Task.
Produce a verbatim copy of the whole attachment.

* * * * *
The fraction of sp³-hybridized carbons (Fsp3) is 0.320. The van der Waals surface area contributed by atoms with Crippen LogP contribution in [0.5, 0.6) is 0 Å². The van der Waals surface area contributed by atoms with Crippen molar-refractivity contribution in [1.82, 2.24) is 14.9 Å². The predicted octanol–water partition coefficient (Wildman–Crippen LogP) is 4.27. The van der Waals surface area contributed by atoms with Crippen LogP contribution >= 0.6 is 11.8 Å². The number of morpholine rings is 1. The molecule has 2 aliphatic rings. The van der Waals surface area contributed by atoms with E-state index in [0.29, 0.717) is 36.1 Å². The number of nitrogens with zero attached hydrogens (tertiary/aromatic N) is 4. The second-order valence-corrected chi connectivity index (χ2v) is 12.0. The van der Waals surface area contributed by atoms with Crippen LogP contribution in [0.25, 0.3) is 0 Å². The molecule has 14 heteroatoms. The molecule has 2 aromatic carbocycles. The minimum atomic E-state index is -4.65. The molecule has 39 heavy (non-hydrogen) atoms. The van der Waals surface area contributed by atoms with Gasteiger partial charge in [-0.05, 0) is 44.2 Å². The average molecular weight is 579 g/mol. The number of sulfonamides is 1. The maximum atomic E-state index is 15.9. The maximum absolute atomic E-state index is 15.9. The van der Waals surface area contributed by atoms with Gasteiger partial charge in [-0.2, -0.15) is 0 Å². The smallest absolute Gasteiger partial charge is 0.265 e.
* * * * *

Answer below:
The fraction of sp³-hybridized carbons (Fsp3) is 0.320. The van der Waals surface area contributed by atoms with Crippen LogP contribution in [0.5, 0.6) is 0 Å². The van der Waals surface area contributed by atoms with Crippen molar-refractivity contribution in [1.82, 2.24) is 14.9 Å². The predicted octanol–water partition coefficient (Wildman–Crippen LogP) is 4.27. The van der Waals surface area contributed by atoms with Crippen LogP contribution >= 0.6 is 11.8 Å². The number of morpholine rings is 1. The molecule has 2 aliphatic rings. The van der Waals surface area contributed by atoms with E-state index in [0.29, 0.717) is 36.1 Å². The number of nitrogens with zero attached hydrogens (tertiary/aromatic N) is 4. The second-order valence-corrected chi connectivity index (χ2v) is 12.0. The van der Waals surface area contributed by atoms with Crippen LogP contribution in [0.25, 0.3) is 0 Å². The molecule has 14 heteroatoms. The molecule has 2 aromatic carbocycles. The minimum atomic E-state index is -4.65. The molecule has 39 heavy (non-hydrogen) atoms. The van der Waals surface area contributed by atoms with Gasteiger partial charge in [-0.05, 0) is 44.2 Å². The average molecular weight is 579 g/mol. The number of sulfonamides is 1. The maximum atomic E-state index is 15.9. The maximum absolute atomic E-state index is 15.9. The van der Waals surface area contributed by atoms with Gasteiger partial charge in [-0.2, -0.15) is 0 Å². The smallest absolute Gasteiger partial charge is 0.265 e.